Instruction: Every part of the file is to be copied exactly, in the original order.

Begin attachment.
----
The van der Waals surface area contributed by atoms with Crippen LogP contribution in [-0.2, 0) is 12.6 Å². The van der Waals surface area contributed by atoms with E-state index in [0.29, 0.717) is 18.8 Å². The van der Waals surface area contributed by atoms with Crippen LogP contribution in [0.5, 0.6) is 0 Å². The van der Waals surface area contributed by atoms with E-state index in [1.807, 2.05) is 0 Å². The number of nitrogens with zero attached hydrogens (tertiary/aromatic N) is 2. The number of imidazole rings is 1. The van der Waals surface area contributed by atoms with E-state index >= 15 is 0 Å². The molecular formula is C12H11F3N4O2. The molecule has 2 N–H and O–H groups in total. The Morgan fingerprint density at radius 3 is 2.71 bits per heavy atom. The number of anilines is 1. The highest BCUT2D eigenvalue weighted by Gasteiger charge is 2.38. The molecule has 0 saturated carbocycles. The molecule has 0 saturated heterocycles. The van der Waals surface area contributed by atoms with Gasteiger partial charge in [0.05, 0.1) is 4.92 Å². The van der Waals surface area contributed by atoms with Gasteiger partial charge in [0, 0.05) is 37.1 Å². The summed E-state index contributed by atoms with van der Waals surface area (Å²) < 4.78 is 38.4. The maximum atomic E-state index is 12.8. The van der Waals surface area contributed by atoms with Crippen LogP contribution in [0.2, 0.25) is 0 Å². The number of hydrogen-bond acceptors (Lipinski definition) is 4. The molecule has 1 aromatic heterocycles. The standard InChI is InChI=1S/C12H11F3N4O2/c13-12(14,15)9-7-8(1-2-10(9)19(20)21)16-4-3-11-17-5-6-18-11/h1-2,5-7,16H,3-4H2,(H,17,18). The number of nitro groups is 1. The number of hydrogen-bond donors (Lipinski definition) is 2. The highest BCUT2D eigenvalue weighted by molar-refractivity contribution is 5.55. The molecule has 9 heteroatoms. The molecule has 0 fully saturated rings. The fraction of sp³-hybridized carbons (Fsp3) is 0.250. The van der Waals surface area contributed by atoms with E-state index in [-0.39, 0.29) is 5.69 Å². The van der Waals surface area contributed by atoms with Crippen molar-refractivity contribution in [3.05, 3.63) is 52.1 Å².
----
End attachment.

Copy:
The van der Waals surface area contributed by atoms with Crippen LogP contribution in [-0.2, 0) is 12.6 Å². The van der Waals surface area contributed by atoms with E-state index in [0.29, 0.717) is 18.8 Å². The van der Waals surface area contributed by atoms with Crippen LogP contribution in [0.5, 0.6) is 0 Å². The van der Waals surface area contributed by atoms with E-state index in [1.807, 2.05) is 0 Å². The number of nitrogens with zero attached hydrogens (tertiary/aromatic N) is 2. The number of imidazole rings is 1. The van der Waals surface area contributed by atoms with E-state index >= 15 is 0 Å². The molecular formula is C12H11F3N4O2. The molecule has 2 N–H and O–H groups in total. The Morgan fingerprint density at radius 3 is 2.71 bits per heavy atom. The number of anilines is 1. The highest BCUT2D eigenvalue weighted by Gasteiger charge is 2.38. The molecule has 0 saturated carbocycles. The molecule has 0 saturated heterocycles. The van der Waals surface area contributed by atoms with Gasteiger partial charge in [0.05, 0.1) is 4.92 Å². The van der Waals surface area contributed by atoms with Gasteiger partial charge in [0, 0.05) is 37.1 Å². The summed E-state index contributed by atoms with van der Waals surface area (Å²) < 4.78 is 38.4. The maximum atomic E-state index is 12.8. The van der Waals surface area contributed by atoms with Crippen LogP contribution in [0.2, 0.25) is 0 Å². The number of hydrogen-bond acceptors (Lipinski definition) is 4. The molecule has 1 aromatic heterocycles. The standard InChI is InChI=1S/C12H11F3N4O2/c13-12(14,15)9-7-8(1-2-10(9)19(20)21)16-4-3-11-17-5-6-18-11/h1-2,5-7,16H,3-4H2,(H,17,18). The number of nitro groups is 1. The number of hydrogen-bond donors (Lipinski definition) is 2. The highest BCUT2D eigenvalue weighted by molar-refractivity contribution is 5.55. The molecule has 9 heteroatoms. The molecule has 0 fully saturated rings. The fraction of sp³-hybridized carbons (Fsp3) is 0.250. The van der Waals surface area contributed by atoms with E-state index in [-0.39, 0.29) is 5.69 Å². The van der Waals surface area contributed by atoms with Crippen molar-refractivity contribution in [3.05, 3.63) is 52.1 Å².